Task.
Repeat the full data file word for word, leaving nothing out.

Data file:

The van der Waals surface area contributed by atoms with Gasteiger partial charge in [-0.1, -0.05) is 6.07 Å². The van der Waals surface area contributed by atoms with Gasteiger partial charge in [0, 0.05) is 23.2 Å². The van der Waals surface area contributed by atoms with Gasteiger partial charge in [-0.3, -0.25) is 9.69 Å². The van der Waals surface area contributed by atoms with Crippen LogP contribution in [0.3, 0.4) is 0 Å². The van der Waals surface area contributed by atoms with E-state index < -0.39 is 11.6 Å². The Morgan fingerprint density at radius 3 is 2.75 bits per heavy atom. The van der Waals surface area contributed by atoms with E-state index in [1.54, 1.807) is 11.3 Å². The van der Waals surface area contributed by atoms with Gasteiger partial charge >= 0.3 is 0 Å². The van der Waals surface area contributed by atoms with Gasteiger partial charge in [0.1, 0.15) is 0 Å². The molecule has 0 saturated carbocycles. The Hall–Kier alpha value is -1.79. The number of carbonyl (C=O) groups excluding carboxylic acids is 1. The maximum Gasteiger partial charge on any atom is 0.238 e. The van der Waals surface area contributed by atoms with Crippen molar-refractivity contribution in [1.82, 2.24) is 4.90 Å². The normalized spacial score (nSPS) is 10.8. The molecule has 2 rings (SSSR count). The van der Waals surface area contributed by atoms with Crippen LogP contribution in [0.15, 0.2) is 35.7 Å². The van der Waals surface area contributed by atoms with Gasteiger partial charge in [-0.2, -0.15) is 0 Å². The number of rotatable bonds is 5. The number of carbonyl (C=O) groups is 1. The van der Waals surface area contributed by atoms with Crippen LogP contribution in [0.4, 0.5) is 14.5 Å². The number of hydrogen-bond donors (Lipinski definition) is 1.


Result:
The van der Waals surface area contributed by atoms with Gasteiger partial charge in [-0.1, -0.05) is 6.07 Å². The van der Waals surface area contributed by atoms with Gasteiger partial charge in [0, 0.05) is 23.2 Å². The van der Waals surface area contributed by atoms with Gasteiger partial charge in [-0.3, -0.25) is 9.69 Å². The van der Waals surface area contributed by atoms with Crippen LogP contribution in [0.3, 0.4) is 0 Å². The van der Waals surface area contributed by atoms with E-state index < -0.39 is 11.6 Å². The Morgan fingerprint density at radius 3 is 2.75 bits per heavy atom. The van der Waals surface area contributed by atoms with E-state index in [1.54, 1.807) is 11.3 Å². The van der Waals surface area contributed by atoms with Gasteiger partial charge >= 0.3 is 0 Å². The van der Waals surface area contributed by atoms with Gasteiger partial charge in [0.1, 0.15) is 0 Å². The molecule has 0 saturated carbocycles. The Hall–Kier alpha value is -1.79. The number of carbonyl (C=O) groups excluding carboxylic acids is 1. The maximum Gasteiger partial charge on any atom is 0.238 e. The van der Waals surface area contributed by atoms with Crippen molar-refractivity contribution in [1.82, 2.24) is 4.90 Å². The normalized spacial score (nSPS) is 10.8. The molecule has 2 rings (SSSR count). The van der Waals surface area contributed by atoms with Crippen LogP contribution in [0.15, 0.2) is 35.7 Å². The van der Waals surface area contributed by atoms with Gasteiger partial charge in [-0.2, -0.15) is 0 Å². The number of rotatable bonds is 5. The number of carbonyl (C=O) groups is 1. The van der Waals surface area contributed by atoms with Crippen LogP contribution in [0.4, 0.5) is 14.5 Å². The number of hydrogen-bond donors (Lipinski definition) is 1.